Certain significant resolutions labelled “designated resolutions” are to be notified to unit owners and persons with registered interests. Those persons will also have a 28 day window to object and apply for relief.
The new Act removes the exclusive jurisdiction of the High Court to hear unit title disputes. The Tenancy Tribunal may now hear disputes up to $50,000; the District Court to $200,000 and where insurance proceeds are at issue, and the High Court over $200,000 and disputes as to title.
Rights in relation to the developer
Bodies corporate can apply for harsh or unconscionable service contracts entered while the developer was in control to be quashed by tribunal or court order. The courts can also order the developer to pay compensation.
At the expiry of the developer control period, (being the period until the developer has less than 75% of the body corporate costs) the developer must provide a turnover disclosure statement advising of any interest the developer has in any contracts entered into by the body corporate.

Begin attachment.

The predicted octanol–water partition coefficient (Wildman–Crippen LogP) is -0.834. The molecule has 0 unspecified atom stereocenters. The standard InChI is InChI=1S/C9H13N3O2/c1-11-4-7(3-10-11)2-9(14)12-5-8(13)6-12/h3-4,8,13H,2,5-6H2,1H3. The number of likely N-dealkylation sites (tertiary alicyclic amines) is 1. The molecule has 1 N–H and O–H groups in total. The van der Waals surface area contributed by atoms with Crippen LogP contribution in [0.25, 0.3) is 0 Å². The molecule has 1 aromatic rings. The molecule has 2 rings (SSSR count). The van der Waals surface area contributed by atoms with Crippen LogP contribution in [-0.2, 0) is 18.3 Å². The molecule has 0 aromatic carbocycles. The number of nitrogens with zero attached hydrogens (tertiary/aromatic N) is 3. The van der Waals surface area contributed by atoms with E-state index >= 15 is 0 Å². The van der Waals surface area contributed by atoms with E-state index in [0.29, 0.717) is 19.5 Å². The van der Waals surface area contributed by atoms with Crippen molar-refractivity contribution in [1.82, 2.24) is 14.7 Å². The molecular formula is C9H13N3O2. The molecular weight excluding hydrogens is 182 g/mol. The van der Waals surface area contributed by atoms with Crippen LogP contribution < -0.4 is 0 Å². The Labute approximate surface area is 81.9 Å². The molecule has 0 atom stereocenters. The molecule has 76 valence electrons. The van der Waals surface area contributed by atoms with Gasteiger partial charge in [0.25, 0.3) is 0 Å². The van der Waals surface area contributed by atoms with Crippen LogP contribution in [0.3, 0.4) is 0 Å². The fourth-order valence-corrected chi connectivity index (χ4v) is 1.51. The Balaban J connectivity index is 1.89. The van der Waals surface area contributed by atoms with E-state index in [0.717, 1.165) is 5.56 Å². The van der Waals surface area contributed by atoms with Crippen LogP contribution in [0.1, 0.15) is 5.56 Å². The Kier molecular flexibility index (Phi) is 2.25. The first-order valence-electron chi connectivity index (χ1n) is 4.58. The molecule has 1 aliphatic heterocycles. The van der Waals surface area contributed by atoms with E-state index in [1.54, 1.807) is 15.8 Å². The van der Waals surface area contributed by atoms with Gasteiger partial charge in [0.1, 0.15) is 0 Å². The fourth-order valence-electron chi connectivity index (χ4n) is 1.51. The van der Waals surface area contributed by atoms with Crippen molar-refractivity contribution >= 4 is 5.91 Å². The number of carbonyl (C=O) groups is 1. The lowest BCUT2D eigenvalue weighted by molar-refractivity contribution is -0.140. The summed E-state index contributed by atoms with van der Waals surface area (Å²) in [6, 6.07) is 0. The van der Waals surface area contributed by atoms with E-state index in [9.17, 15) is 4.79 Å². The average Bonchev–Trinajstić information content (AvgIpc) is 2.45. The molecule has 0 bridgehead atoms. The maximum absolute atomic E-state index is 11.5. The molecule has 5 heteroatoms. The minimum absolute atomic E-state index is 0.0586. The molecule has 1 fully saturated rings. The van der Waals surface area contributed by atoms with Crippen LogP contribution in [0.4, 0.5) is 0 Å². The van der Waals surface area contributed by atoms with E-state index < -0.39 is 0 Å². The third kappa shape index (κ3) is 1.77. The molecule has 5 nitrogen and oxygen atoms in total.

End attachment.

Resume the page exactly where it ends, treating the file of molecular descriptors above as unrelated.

Disclosure to unit buyers
A material and perhaps over the top change has been made to the rules relating to disclosure (which) have been strengthened and extended to provide for:
a pre-contract disclosure
a pre-settlement disclosure, and
additional disclosure at the buyer’s request.
The pre-settlement disclosure can be withheld by the body corporate if the owner has outstanding levies. Where the owner is unable to provide the disclosure statement within the timeframe, a buyer may defer settlement until five working days after the last disclosure statement has been provided or cancel on ten days’ notice. The form of the disclosure statements is to be set out in regulations. Vendors may not contract out of these obligations.
Retirement villages and time share resorts
The Select Committee has listened to complaints that the Act will conflict with the retirement villages legislation and with the practical reality of time-share resorts and has modified certain aspects of the new regime to accommodate these concerns.
Where to from here?
The Act will commence on such date as is appointed by the Governor-General by Order-in-Council. This flexibility has been inserted to allow the legislature to prepare the necessary regulations to be promulgated under the Act. There will be a further 15 month delay before the long term maintenance plan and fund obligations and the new body corporate maintenance duties take effect (unless a body corporate decides otherwise by a special resolution).